Mythen's It's All About the Emerald Isle (Emma)
- Sex: Female
- Date of Birth: April 1st, 2022
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- Sire: GCH Carannagh’s Jiggs Dinner, RA, CD, CGN (Jiggs)
- Dam: Palarset's Winter Whimsy (Whimsy)
- Owner: Christine Raymo
- Co-owner: Neil Raymo
Emma (Mythen's It's All Aboout the Emerald Isle) is the puppy we chose to keep from Whimsy's April 1, 2022 litter. Primarily chosen for her temperament, intelligence and lovely topline, we feel that she won't disappoint us in the show ring. Like her mother, she is already showing us an excellent range of motion as well as a keen interest in birds and scent detection. She has a strong personality - just adores meeting people for a cuddle or two. It appears that she will be a bit of a tall girl, but everything seems to be well proportioned. I had some health issues that prevented me from working with her very much for about 4 months so I have been concentrating on socialization, grooming and building a strong rapport with her, I still have not done any serious formal training with her. She will walk beside me and touch objects of various sizes, shapes and textures upon command while walking at heel off leash in a fenced area.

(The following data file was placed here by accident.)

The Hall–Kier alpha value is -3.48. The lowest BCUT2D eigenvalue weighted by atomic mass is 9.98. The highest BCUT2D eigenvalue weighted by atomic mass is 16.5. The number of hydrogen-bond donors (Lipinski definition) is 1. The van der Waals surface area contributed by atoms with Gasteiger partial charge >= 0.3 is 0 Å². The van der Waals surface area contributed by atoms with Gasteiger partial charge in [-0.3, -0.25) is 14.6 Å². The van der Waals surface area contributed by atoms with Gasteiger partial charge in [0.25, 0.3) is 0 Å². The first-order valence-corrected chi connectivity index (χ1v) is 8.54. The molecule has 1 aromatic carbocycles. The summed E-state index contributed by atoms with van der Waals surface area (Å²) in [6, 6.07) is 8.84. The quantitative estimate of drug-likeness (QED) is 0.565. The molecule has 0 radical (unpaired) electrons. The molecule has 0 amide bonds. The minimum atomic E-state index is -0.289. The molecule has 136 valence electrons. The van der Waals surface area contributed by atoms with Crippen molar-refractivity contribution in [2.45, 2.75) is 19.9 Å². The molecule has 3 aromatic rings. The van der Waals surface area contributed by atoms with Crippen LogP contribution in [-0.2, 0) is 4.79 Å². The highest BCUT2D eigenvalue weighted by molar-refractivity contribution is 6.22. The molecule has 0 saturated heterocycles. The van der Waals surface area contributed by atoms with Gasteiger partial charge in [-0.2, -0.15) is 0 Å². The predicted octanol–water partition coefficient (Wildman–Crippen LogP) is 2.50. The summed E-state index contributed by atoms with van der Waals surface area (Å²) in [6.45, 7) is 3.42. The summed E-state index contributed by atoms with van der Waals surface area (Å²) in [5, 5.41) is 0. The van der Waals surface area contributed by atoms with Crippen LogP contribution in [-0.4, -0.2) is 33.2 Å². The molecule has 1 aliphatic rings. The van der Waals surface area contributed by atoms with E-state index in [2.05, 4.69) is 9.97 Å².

When grooming her I am having her "stack" or stand as she would in the show ring as much as possible. She is excellent at allowing me to shave her neck, inside of the bottom of her ears and the top 1/3 of the outside of her ear. She is very good when I am using the thinning shears to blend in her neck, ear area and the top of her head. I am totally useless at hand-stripping the top of the dogs heads because there is so much arthritis in my hands. It just takes me forever. So I start with hand stripping and clean it up with the thinning shears. She is improving while I shave between the pads of the bottom of her paws as well as doing a sani-clip around her genita area. I have always had a groomer but I really want to improve my skills with the Irish Setters myself. I still have a lot to learn and I am slow but my dogs are pretty patient. Emma is getting there, as well.
Emma is quite intelligent which sometimes makes her appear to be sassy and strong-willed. However, she learns very quickly and rarely has to be reminded of anything twice. For instance, when Emma was first learning stairs she attempted to pass me on them. I gently stopped her and brought her to the starting point. I then had several of our adult dogs, one at a time, follow me up the stairs while my husband held her to watch. I returned to the bottom of the stairs and she slowly followed me up the stairs, staying several steps behind. Of course we rewarded with plenty of love and a few treats. Emma continues to keep a safe distance between her and the person she is following on the stairs ever since. Another example is that we taught her early on to walk (well, she usually runs...hahaha!) past all the other dog bowls and even dogs eating to go to her own quiet eating place. Once she arrives there she sits patiently until she is given permission to eat. She's a rock star at this!